U.S. oil giant ExxonMobil continues to charter single-hull tankers for its oil, tanker brokers said on Thursday.
ExxonMobil has been in the market for a five-year time-charter since late August, brokers said, and has recently been giving serious consideration to a single-hulled very large crude carrier (VLCC) that will be nearly 20 years old by the end of the charter in 2005.
Negotiations, however, have recently reached a stalemate, brokers said.
"The fact that (ExxonMobil) is looking at single-hulled tankers is widely known, but not widely known outside shipping circles," a London tanker broker said.
"We charter both single and double-hull vessels because we believe both configurations offer safe and effective transportation for our products," said an ExxonMobil official.
say that the composition of its fleet reflects the composition of the world fleet, 70 percent of which is single-hulled.
The major has just ordered a new double-hull VLCC from South Korea, and it points to this as a sign of its commitment to safety.
Double-hulled ships are generally considered to offer the best protection against oil spills during grounding. They have become mandatory under OPA90, the law that was introduced in the wake of the Exxon Valdez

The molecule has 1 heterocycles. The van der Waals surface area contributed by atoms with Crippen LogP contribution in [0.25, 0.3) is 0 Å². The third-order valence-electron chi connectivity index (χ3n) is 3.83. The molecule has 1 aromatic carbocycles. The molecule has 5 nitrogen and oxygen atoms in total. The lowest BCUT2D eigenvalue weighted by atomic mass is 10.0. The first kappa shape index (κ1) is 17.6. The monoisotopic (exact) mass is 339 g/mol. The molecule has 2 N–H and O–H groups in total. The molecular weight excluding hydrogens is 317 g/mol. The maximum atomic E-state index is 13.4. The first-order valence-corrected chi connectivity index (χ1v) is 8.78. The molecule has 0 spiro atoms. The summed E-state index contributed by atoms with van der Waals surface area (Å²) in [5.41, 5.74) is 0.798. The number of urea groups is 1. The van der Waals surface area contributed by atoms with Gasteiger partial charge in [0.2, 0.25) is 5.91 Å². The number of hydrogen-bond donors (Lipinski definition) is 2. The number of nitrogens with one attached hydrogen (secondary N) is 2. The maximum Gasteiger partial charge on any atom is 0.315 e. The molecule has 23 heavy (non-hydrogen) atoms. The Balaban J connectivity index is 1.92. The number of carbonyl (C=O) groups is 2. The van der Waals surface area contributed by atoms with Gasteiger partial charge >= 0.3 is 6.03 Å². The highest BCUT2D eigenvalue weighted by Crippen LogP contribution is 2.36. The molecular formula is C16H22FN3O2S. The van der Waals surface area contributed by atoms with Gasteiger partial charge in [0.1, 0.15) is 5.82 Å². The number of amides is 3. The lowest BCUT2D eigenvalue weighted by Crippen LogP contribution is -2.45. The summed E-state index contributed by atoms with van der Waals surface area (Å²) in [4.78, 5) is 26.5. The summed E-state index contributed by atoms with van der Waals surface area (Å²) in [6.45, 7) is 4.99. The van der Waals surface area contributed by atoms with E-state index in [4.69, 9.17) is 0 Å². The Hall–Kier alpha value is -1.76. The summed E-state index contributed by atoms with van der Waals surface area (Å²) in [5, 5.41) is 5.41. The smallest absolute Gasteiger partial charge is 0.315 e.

disaster when a crude spill destroyed wildlife and fish stocks in Anchorage, Alaska.
Double hulls, would probably not have prevented the loss of the tanker Erika off the coast of Brittany last December or the chemical carrier Ievoli Sun in the English Channel last month, shipping sources said.
s typically use time-charters to protect themselves against day-to-day volatility in the shipping markets.
Brokers say tanker owners responded to Exxon's tender for a five-year time charter with offers of $35,000 per day for single-hulled tankers and over $40,000 for double-hulled units.
The oil major countered with around $27,000 for single-hulls and around $30,000 for double-hulls but owners still refuse to budge.